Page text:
• The notices issued under section 148 of the Act were invalid in view of the first proviso to section 147 of the Act (See Note 1 given below) , which provided that an assessment could not be reopened after the expiry of four years from the end of the relevant assessment year, if the assessee had fully and truly disclosed all the material facts necessary for its assessment.

Revenue’s contentions:- Attention was invited to the reasons recorded for reopening the assessment under section 147 of the Act, which stated that in light of the amendment of section 80-IA of the Act vide Finance (No. 2) Act, 2009 with retrospective effect from 1 April, 2000, it was deemed that the assessee had submitted untrue facts at the relevant time and thus the case clearly fell within the ambit of the first proviso to section 147 of the Act.

High Court – Observations and Ruling

• In order to invoke the provisions of section 147 of the Act after the expiry of four years from the end of the relevant assessment years, the income chargeable to tax should have escaped assessment by reason of failure on the part of the assessee, either, to make a return under section 139 of the Act, or in response to a notice issued under sections 142(1) or 148 of the Act; or to disclose fully and truly all material facts necessary for its assessment.

• It was an undisputed position that there was no failure on the part of the assessee as regards condition (i) above.

• The reasons recorded were totally silent as regards the failure on the part of assessee to disclose full and true material facts. Thus, condition (ii) was also not fulfilled.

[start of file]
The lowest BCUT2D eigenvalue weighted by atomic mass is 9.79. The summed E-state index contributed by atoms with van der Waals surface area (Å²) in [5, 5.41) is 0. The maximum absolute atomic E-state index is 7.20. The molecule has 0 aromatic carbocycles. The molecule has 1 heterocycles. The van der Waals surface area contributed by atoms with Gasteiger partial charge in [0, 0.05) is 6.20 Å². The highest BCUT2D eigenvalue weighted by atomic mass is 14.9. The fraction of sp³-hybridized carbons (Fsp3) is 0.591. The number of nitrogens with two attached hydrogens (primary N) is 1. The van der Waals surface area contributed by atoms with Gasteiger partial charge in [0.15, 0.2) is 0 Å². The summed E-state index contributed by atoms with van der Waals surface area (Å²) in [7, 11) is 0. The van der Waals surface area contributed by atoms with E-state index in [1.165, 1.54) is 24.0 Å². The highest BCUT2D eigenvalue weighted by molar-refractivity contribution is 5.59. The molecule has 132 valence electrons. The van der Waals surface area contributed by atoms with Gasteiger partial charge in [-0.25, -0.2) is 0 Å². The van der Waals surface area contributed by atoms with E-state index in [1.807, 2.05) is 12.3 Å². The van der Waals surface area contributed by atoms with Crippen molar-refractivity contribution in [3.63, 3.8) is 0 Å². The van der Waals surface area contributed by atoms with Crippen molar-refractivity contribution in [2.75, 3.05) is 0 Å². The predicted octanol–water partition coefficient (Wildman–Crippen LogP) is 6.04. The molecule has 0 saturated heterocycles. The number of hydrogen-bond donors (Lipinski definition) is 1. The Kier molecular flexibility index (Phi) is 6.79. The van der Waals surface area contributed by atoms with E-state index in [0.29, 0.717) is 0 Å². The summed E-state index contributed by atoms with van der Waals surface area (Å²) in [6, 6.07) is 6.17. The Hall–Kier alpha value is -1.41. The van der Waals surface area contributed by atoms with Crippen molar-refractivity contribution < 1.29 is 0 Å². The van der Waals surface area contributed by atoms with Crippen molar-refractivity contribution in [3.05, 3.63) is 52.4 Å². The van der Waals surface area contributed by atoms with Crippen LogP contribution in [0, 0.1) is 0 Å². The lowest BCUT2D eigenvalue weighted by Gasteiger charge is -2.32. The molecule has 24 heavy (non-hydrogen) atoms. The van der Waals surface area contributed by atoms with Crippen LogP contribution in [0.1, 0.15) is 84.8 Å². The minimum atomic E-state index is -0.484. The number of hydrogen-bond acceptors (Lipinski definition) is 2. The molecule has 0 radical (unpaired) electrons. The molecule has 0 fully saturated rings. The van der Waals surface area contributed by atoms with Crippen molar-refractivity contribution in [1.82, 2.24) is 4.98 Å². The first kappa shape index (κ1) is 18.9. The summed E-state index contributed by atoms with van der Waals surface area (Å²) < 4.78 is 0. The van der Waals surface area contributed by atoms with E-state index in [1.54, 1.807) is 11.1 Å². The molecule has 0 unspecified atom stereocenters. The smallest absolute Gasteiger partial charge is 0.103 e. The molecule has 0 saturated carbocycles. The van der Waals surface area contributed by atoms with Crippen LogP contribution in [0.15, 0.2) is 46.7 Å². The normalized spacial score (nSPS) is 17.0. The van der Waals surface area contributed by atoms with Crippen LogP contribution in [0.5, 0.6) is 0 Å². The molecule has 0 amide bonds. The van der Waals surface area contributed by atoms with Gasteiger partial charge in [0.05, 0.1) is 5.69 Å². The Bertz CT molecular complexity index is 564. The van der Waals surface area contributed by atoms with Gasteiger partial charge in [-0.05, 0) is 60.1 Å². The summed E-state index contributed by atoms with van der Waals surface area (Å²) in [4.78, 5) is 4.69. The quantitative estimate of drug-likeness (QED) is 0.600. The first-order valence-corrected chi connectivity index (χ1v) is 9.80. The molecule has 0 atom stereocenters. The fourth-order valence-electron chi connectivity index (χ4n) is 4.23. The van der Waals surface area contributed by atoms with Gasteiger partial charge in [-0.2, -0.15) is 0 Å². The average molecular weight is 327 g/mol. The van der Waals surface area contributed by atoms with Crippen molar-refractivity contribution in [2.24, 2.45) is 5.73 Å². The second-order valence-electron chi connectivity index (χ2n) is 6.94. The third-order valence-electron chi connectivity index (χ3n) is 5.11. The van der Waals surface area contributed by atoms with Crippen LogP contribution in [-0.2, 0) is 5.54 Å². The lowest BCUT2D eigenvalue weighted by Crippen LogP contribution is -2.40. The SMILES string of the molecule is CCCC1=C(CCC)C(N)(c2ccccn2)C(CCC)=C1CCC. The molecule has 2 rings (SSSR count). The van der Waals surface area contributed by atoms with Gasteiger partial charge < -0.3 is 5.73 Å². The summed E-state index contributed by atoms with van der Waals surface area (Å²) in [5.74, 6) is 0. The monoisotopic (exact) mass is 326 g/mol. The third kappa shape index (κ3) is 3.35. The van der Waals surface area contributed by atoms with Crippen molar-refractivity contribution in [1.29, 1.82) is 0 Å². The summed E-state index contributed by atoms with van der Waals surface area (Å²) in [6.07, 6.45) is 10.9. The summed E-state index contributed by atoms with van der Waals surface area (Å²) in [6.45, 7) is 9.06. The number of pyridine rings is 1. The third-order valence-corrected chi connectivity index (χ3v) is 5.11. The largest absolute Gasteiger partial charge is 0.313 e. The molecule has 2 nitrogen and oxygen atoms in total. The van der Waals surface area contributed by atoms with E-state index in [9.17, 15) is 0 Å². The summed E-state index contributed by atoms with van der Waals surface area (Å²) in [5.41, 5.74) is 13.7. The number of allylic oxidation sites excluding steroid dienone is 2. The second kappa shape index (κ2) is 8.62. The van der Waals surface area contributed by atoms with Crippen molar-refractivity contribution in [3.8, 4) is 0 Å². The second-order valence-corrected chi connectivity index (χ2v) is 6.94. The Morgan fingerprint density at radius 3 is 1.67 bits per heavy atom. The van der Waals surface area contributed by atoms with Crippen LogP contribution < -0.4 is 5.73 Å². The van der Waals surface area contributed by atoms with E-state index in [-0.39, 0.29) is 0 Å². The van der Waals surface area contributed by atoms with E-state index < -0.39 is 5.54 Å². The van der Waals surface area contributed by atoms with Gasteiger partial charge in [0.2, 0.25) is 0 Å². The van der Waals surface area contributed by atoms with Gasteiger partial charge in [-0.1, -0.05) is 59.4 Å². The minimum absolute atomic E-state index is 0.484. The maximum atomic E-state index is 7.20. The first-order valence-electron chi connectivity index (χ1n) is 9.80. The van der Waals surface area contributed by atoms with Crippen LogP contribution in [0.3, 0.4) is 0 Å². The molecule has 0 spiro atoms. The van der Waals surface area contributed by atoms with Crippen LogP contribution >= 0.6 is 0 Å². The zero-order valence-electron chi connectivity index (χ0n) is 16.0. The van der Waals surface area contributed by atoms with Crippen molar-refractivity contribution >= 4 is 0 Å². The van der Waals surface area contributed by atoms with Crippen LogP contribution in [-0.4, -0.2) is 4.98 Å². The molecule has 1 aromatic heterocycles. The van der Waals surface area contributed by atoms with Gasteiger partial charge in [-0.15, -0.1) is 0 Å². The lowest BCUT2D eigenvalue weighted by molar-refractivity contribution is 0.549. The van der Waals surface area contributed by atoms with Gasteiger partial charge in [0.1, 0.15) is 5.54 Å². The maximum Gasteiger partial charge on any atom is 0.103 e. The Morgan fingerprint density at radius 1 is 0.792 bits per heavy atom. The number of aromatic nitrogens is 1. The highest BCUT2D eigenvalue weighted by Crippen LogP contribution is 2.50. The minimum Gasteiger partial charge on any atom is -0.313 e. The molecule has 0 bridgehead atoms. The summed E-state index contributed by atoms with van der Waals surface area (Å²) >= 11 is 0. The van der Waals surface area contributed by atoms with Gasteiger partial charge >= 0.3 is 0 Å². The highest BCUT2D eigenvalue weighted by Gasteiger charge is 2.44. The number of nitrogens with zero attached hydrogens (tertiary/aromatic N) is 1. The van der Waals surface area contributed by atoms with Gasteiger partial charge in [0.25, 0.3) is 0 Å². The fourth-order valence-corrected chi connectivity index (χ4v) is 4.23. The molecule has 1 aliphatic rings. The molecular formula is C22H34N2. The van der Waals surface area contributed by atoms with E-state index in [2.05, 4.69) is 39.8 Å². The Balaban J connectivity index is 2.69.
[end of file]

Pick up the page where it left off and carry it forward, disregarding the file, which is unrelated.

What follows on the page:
• From the reasons recorded, it was apparent that the assessments were sought to be reopened on the basis of the insertion of the Explanation below sub-section (13) of section 80-IA of the Act, which was made effective retrospectively from 1 April, 2000.

• Whether or not there was any failure on the part of the assessee in disclosing fully and truly all material facts necessary for its assessment, was a matter of fact and there could be no deemed failure.

• In the absence of any failure on the part of the assessee to disclose fully and truly all material facts necessary for its assessment, the notices issued under section 148 of the Act were quashed.

Conclusion:- The very initiation of the reassessment proceedings stands vitiated in case the assessment is reopened after the expiry of four years from the end of the relevant assessment year on the basis of a retrospective amendment, if the assessee has fully and truly disclosed all the material facts necessary for the tax assessment.

Notes to above:-

1. “Provided that where an assessment under sub-section (3) of section 143 or this section has been made for the relevant assessment year, no action shall be taken under this section after the expiry of four years from the end of the relevant assessment year, unless any income chargeable to tax has escaped assessment for such assessment year by reason of the failure on the part of the assessee to make a return under section 139 or in response to a notice issued under sub-section (1) of section 142 or section 148 or to disclose fully and truly all material facts necessary for his assessment, for that assessment year “